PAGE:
The Raiders have been heavily influenced by this drill over the years. In 2003, Oakland drafted Justin Vargas after his unofficial 4.35 mark impressed the staff. They made the same mistake in 2011 by drafting Taiwan Jones, who finished just .02 seconds slower than Vargas. In between those picks, the Raiders thought they had their long-term answer at running back when they drafted Darren McFadden fourth overall in the 2008 draft. McFadden, at the time, posted the second fastest forty yard dash time in NFL history for running backs. The former Arkansas star and the other two running backs Oakland took, were all largely disappointments for the team.
6 WR: Randy Moss - 4.25
Of course Randy Moss is going to be on this list, Randy Moss is on every list that highlights positive play by wide receivers. Rightfully so. Moss has some of the most historic pro day measurables of all time, including a 47 inch vertical. He also ran a 4.25 forty yard dash time, something that was crazy to hear in 1998. There is a dispute on whether this time is legit, due to the insane speed and because it was hand-timed. Those who don't agree must have never seen him play. Moss was one of the most prolific wideouts the NFL has ever seen, constantly burning corners for big plays. In 2018, Moss was inducted to the NFL Hall of Fame on his first ballot.
5 RB: Dri Archer - 4.28
Truly a name that NFL fans will only know strictly for his forty-yard dash time in 2014. Archer was just .04 seconds off from tying Chris Johnson's record at the time. A 5'8" back made a name for himself at Kent State, after passing up offers at Clemson and Arkansas for track. In 2012 Archer rushed for 1,429 yards, hauling in 561 receiving yards, and scoring 23 total touchdowns. He went back for his final season at Kent State, getting hurt on the first offensive snap of the year and looked like a shell of himself when returning.
The Steelers took the gamble on the undersized back in the third round of the 2014 draft. His 4.28 forty-yard yard time made up for his disappointing senior season in terms of draft stock. He was projected as a third rounder after his junior season but was pegged as a late fourth or fifth-round prospect a year later. Archer fizzled out within a year an a half.
4 WR: Tyreek Hill - 4.24
If you've watched a Chiefs game this year, especially one that was nationally televised, you probably already know Tyreek Hill is very fast. Most broadcasts have probably already shared his 4.24 forty yard dash time. With a quarterback like Patrick Mahomes, who is much more prone to throw the deep ball than Alex Smith ever was, Hill has flourished even more. Since entering the NFL, Hill has 13 touchdowns of 50 yards or more. There isn't anyone close to that number, or Hill himself when he hits his stride.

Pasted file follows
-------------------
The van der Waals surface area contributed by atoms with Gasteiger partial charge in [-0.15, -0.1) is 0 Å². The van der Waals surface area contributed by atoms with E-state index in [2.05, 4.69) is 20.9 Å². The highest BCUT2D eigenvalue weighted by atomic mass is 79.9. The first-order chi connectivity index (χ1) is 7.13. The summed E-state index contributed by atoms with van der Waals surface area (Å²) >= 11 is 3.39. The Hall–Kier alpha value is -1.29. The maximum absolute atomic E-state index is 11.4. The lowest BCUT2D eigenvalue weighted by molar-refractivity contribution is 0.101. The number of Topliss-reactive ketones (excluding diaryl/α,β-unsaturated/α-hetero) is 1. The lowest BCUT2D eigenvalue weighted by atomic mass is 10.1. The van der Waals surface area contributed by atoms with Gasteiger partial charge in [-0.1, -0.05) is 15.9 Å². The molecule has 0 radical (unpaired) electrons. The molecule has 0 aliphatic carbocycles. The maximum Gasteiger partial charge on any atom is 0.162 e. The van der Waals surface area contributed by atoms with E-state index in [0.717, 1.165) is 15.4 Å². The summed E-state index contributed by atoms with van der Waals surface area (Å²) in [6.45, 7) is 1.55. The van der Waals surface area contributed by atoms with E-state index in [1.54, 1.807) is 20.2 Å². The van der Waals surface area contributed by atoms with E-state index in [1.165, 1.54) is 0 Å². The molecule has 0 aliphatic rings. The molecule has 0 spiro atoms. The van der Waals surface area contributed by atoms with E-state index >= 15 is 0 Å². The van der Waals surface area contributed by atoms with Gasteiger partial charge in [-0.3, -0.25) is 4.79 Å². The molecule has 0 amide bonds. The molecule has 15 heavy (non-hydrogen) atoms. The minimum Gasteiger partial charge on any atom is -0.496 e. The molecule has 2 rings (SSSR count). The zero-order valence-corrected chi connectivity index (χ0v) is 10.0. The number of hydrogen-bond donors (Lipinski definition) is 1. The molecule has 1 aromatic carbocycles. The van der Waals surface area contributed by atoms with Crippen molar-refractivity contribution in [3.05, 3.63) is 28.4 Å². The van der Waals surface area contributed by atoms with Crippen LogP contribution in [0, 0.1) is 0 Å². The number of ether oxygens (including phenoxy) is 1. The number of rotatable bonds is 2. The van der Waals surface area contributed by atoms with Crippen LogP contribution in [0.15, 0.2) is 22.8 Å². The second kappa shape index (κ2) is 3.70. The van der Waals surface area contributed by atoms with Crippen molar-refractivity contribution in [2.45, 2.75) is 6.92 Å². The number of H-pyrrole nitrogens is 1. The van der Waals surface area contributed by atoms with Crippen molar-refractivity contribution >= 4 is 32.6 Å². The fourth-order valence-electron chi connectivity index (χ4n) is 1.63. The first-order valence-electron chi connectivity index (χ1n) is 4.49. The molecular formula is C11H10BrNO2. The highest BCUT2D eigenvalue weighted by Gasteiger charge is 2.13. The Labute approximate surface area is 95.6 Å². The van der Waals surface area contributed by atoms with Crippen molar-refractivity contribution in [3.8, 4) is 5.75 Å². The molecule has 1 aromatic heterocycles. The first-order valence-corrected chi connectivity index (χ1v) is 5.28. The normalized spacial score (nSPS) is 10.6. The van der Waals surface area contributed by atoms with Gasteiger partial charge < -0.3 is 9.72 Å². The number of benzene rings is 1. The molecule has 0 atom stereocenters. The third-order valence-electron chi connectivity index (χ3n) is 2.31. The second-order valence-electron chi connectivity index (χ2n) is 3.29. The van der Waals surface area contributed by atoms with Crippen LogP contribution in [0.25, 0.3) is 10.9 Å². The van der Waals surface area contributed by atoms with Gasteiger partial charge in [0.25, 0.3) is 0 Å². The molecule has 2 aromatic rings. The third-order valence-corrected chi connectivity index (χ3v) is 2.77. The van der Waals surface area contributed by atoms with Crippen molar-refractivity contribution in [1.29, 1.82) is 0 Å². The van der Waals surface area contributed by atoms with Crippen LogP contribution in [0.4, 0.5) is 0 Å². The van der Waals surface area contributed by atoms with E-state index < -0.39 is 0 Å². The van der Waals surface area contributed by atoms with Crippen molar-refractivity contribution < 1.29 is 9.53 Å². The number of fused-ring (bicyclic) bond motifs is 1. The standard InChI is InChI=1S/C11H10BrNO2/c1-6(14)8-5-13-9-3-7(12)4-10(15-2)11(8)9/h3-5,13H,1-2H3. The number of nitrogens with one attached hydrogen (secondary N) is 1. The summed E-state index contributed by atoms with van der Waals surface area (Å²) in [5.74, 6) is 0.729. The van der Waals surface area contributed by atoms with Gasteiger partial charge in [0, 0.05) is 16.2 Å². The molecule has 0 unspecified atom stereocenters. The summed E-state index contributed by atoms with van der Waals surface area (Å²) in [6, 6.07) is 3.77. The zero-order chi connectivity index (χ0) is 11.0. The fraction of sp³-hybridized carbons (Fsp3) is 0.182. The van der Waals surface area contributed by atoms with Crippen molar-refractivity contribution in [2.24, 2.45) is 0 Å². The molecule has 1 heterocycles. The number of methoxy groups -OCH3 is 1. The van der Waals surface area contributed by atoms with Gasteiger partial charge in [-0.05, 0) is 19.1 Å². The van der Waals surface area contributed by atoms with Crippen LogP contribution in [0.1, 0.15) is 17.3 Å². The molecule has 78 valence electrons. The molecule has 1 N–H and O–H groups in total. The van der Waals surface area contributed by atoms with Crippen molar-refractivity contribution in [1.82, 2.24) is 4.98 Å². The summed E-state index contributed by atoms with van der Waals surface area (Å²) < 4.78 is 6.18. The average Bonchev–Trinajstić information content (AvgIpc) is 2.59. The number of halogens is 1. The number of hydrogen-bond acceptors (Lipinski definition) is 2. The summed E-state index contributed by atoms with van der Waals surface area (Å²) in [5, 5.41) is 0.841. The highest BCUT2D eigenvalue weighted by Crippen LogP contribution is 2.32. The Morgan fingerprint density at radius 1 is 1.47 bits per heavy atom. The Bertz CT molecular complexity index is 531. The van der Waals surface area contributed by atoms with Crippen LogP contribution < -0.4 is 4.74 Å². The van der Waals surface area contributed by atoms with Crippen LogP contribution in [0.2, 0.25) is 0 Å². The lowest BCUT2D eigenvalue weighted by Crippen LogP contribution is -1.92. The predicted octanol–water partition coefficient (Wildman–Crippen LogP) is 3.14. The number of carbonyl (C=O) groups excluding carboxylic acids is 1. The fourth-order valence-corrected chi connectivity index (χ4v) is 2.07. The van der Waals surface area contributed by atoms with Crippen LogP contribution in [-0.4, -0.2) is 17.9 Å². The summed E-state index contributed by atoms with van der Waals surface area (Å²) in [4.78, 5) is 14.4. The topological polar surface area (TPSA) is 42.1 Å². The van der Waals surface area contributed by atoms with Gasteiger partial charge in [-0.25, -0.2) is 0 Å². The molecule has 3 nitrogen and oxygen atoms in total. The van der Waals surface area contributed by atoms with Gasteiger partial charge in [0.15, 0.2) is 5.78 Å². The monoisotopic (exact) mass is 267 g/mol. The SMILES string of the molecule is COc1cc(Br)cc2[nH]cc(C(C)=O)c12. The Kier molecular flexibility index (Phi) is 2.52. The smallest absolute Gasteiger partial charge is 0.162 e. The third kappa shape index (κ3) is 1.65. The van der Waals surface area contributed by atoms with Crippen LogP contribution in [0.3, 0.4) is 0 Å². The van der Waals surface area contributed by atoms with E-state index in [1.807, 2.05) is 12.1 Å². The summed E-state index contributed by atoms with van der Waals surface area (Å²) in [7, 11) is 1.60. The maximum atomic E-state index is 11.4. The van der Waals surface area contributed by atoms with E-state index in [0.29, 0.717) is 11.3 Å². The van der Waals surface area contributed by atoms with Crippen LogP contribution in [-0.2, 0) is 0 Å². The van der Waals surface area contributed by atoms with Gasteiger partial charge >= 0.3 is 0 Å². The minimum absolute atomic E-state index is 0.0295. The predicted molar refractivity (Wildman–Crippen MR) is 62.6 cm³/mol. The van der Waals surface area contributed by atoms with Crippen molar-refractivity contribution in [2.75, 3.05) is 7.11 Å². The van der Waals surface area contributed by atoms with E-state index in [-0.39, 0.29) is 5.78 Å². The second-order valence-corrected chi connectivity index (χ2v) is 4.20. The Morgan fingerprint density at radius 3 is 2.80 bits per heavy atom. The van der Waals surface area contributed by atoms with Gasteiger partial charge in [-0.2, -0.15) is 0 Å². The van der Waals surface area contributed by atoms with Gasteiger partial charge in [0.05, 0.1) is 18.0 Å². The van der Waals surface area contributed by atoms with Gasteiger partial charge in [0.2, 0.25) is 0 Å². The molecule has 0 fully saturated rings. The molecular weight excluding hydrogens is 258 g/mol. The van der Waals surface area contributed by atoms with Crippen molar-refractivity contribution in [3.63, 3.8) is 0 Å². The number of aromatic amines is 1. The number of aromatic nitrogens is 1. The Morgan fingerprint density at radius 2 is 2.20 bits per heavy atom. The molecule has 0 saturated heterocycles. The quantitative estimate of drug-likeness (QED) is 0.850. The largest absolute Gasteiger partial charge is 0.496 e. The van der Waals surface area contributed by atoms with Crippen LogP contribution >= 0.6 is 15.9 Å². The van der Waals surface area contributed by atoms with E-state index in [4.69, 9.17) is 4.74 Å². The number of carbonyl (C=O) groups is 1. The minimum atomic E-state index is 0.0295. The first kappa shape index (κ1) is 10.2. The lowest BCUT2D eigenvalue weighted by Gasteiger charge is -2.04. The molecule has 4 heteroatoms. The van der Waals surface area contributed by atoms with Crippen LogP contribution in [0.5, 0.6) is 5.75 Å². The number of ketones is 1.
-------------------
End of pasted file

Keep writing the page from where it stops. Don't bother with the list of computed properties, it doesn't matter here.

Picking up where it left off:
There was a strange debate going around the internet on who was faster between Hill and Marquise Goodwin right before Chiefs played the 49ers earlier this season. Goodwin responded by simply saying "I don't compare myself with nobody," before showing his tattoo representing his inclusion in the 2012 London Olympics.
3 RB: Chris Johnson - 4.24
The former undisputed champ at the 40-yard dash was finally dethroned in 2017. His 4.24-second record was so stunning, it spawned articles asking how that would compare to a cheetah. Seriously. Spoiler alert, cheetahs are still faster than Chris Johnson. Throughout his career, Johnson's game revolved around how quickly he could get up the field. No year was this more apparent than in 2009 his second season. Johnson became just the sixth running back to reach 2,000 rushing yards in a season. During that following offseason, CJ2k claimed he wanted to be the Michael Jordan or Kobe Bryant of the sport. That didn't happen in the NFL but he currently is the Michael Jordan, or LeBron James, of forty-yard dash performances.
2 WR: John Ross - 4.22
The official all-time legend when it comes to this topic. The LeBron James (or Michael Jordan) of running 40 yards really really fast. In 2017, Ross broke Chris Johnson's record in Nike shoes, which is a significant detail. Adidas was doing a promotion promising anyone who broke the record in their shoes would receive an island. Hopefully not the North Sentinel Island. Ross signed a nine-year shoe deal with Nike following the combine. His rookie season with the Bengals was a huge disappointment. A shoulder ailment made him miss a large portion of the year, but he didn't contribute much when he was on the field. Ross had just 17 snaps and fumbled away his only touch of the season as a rusher.
1 RB: Bo Jackson - 4.18
The best pure athlete the league has seen happens to run very fast. During the earlier stages of the NFL combine's inception, Jackson apparently ran a 4.12 second forty yard dash time. The legend of his time at the NFL combine went on for years. In 2018, Jackson himself said it did not occur at the combine, as Bo did not attend the event. Back then, it wasn't a huge television production. Jackson's presence at the combine wasn't necessary at all, as he was assured he was going to be the number one pick in the 1986 draft. The Hall of Famer mentioned how he did run a 4.13 time with NFL scouts present before a practice while attending Auburn. He also ran a 4.18 second time within the same week in order to legitimatize the claim. Anyone who ever used Bo in Tecmo Bowl, knows not to question just how fast he was during his time in the NFL.